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Indie Groundbreaking Book
Fifty Cents and a Box Top
Nashville Session Player Provides a Front Row Seat to Music History
“You can play harmonica in seven days or your money back. Just fifty cents and a box top.”
Charlie McCoy read those words on the back of a comic book all the way back in 1949. Considering the fact that McCoy went on to become arguably the most famous and notable harmonica session player of all time, it’s probably fair to credit fate for bringing that comic book and the advertisement on the back of it to his attention.
In the annals of country music, McCoy is one of those old veterans with an almost impossibly qualified resume. In addition to albums of his own (the ever-reliable Wikipedia says he’s recorded 37 of them), McCoy has played with a murderer’s row of music industry icons, including Elvis Presley, Johnny Cash, Bob Dylan, George Jones, Loretta Lynn, Waylon Jennings, Chet Atkins, and Simon & Garfunkel. He was also the leader of the Million-Dollar Band for part of the 23-season run of the beloved CBS variety show Hee Haw. In short, if you’re a fan of classic country music (or oldies rock or pop music, for that matter), you’ve probably heard his playing.
In the new book Fifty Cents and a Box Top: The Creative Life of Nashville Session Musician Charlie McCoy, the master harmonica player and venerated multi-instrumentalist shines a light on his lengthy music industry narrative. The book—named after the ad that inspired McCoy to pick up his first harmonica as a young boy—is one of the few firsthand accounts of this era of popular music. The early days of country, rock, and pop have been told in prose before, but often from the perspective of biographers or historians rather than through the memories of the figures who there in the thick of it. Fifty Cents and a Box Top is our indie groundbreaking book for the month of August, largely because of how it puts readers right there in the golden age of records and radio.
The most obvious draw of Fifty Cents and a Box Top is the fun inside baseball of the music industry. Some of the musicians that McCoy has worked with in his lifetime are legends who are truly larger than life. Certainly, it’s fascinating to hear about McCoy’s work with the artists who helped shaped music, from playing the bass harmonic solo on Simon & Garfunkel’s “The Boxer” (and witnessing Simon’s dismissive attitude toward Garfunkel) to experiencing Bob Dylan’s impromptu “go into a studio, hit record, and see what happens” mentality. McCoy’s ability to go with the flow (and play almost any instrument) made him an invaluable ally for Dylan in particular: from the classic guitar melodies of “Desolation Row” to the funky trumpet blasts of “Rainy Day Women #12 & #35,” McCoy provided some of the most notable instrumental flourishes in Dylan’s celebrated catalog.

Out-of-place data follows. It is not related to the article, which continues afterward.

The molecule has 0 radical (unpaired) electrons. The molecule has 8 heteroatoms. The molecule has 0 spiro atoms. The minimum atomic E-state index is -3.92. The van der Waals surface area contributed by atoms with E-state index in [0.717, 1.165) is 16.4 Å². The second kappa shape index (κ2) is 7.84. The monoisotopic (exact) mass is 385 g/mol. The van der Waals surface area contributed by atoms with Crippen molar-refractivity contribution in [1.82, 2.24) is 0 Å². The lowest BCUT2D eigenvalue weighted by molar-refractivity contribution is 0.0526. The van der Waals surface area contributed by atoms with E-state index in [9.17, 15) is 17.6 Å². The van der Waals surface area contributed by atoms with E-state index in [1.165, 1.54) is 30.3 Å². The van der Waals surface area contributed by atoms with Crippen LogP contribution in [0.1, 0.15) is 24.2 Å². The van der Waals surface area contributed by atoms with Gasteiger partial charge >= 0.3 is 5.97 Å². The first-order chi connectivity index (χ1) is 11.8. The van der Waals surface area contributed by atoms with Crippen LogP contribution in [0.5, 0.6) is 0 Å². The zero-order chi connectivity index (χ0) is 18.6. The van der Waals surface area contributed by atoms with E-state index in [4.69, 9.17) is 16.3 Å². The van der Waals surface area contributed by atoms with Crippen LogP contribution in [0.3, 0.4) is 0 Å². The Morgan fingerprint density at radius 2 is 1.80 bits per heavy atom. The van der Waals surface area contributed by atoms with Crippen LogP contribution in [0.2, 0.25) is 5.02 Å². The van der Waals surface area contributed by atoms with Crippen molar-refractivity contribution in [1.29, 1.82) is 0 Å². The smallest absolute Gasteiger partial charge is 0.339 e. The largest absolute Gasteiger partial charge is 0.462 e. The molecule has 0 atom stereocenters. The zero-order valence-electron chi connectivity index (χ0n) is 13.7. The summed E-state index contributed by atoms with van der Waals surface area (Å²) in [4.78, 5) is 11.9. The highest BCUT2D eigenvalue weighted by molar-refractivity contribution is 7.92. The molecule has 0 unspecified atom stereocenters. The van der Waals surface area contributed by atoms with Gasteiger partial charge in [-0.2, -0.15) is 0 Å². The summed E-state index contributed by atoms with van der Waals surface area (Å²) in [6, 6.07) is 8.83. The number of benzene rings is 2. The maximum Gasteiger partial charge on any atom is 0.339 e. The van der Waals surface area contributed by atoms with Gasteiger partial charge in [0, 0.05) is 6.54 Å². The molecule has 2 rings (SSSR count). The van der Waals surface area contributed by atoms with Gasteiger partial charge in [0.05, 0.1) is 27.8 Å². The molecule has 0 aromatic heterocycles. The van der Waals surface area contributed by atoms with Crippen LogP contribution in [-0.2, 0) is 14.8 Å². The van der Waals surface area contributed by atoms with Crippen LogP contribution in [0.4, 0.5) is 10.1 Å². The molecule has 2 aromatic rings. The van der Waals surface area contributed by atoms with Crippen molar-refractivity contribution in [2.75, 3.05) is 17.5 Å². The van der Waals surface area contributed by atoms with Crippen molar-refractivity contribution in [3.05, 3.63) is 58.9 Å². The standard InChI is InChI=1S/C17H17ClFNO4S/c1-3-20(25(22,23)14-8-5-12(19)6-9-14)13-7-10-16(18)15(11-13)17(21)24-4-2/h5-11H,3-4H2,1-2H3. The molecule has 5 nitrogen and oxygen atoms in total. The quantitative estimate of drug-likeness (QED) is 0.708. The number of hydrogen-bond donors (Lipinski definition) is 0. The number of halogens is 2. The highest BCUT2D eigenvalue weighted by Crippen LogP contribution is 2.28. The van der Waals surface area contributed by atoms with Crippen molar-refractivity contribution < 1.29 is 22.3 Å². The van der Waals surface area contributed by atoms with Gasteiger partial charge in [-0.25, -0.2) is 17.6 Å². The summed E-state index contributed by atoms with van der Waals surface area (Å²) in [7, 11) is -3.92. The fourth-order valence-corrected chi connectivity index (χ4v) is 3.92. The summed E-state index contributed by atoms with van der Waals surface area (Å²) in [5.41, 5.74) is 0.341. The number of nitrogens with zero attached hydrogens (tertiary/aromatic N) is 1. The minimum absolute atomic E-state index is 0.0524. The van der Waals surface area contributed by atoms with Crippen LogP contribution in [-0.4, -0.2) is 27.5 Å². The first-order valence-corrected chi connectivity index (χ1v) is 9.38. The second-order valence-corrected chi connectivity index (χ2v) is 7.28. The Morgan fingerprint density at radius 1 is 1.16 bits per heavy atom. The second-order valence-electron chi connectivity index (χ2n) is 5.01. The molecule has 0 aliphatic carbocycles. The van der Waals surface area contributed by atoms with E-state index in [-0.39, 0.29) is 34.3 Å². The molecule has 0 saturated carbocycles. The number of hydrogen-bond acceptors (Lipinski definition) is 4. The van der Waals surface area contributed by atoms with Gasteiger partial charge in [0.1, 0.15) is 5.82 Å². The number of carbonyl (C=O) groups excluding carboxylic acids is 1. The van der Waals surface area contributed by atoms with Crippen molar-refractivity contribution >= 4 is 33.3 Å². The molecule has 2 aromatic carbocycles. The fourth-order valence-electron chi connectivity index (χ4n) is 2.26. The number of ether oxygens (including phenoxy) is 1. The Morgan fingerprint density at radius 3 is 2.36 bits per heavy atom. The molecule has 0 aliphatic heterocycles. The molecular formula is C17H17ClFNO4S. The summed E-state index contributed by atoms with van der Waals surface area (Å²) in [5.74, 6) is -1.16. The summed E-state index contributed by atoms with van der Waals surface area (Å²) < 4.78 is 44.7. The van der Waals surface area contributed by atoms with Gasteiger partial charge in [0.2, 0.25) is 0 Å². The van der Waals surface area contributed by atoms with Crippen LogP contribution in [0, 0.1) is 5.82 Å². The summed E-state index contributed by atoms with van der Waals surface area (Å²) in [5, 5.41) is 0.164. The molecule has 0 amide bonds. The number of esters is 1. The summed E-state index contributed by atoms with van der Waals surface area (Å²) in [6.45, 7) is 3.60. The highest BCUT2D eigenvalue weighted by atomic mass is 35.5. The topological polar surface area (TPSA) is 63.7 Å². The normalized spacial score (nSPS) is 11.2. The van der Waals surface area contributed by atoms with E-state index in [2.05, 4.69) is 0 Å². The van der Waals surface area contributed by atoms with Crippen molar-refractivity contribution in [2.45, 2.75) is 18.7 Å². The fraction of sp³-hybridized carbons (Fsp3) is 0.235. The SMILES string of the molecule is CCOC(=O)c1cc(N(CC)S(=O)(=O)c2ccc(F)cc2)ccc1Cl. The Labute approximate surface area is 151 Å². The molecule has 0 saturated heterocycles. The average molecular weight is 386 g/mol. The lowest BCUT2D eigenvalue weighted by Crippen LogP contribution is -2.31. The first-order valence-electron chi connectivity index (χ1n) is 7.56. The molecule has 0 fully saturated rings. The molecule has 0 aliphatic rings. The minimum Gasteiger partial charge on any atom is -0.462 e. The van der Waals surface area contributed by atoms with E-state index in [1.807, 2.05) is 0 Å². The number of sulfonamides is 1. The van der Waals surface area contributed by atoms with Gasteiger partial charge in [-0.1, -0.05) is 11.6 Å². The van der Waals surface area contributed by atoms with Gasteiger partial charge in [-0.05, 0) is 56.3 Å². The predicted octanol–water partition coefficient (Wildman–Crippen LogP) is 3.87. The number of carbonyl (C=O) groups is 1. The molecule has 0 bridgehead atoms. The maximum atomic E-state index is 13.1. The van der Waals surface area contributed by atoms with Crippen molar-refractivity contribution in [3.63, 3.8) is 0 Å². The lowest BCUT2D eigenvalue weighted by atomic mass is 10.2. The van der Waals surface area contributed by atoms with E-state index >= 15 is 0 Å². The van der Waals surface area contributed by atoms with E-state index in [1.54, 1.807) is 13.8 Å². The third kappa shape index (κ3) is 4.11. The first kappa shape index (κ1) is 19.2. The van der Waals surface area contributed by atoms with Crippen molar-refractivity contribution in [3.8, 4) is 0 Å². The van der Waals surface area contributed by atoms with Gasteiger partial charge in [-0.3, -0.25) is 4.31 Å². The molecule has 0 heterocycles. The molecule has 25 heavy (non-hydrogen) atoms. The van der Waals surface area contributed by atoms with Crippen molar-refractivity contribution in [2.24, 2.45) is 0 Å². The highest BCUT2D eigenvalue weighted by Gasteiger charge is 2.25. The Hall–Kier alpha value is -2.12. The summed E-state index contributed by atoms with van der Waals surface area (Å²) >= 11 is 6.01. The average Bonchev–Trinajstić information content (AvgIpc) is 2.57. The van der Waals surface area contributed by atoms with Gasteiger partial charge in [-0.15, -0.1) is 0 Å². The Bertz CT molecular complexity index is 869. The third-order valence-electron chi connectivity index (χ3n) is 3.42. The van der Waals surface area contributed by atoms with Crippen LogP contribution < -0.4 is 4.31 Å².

But celebrity trainspotting is not the only joy of Fifty Cents and a Box Top. On the contrary, perhaps the most fun chapters of the book are those that chronicle the early years, when McCoy caught the bug for music and morphed from a starry-eyed kid into the kind of session player who could jam with anyone at the drop of a hat. McCoy’s tales perfectly portray the oddly daring sensation that comes when you’re a young kid in love with music. Using headphones to listen to the radio past your bedtime, when your parents think you’re asleep; meticulously planning deliveries of records so that they arrive when your dad isn’t around; defying your music teachers and vowing to play rock ‘n’ roll music when they’re trying to force their preferred styles upon you. There’s a romance to these youthful mini-transgressions—especially for a musician who turned those days of breaking the rules into a lifelong career. This book captures that romantic wistfulness with aplomb.
As McCoy notes in the final chapter of his book, Nashville—and recorded music in general—have changed a lot since the days when he was scoring hits as a solo artist and earning his keep as a session player. These days, it’s easy for artists to make records without engaging the talents of seasoned session musicians—whether by layering and overdubbing ad nauseum or using digital loops. The change has created a world where it’s easier for independent artists to make good-sounding albums, but it’s also taken away some of the magic that happens when an artist and a session player meet for the first time in the studio and immediately hit record. Fifty Cents and a Box Top casts a loving look back at a different era of the music industry, with thoughtful narration from a guy who was at the heart of it all. If you’ve ever dropped a needle on a record or flipped the radio to an oldies station and yearned for yesteryear, this book is for you.
Craig Manning is currently studying English and Music at Western Michigan University. In addition to writing for IndependentPublisher.com, he maintains a pair of entertainment blogs, interns at the Traverse City Business News, and writes for Rockfreaks.net and his college newspaper. He welcomes comments or questions concerning his articles via email, at email@example.com.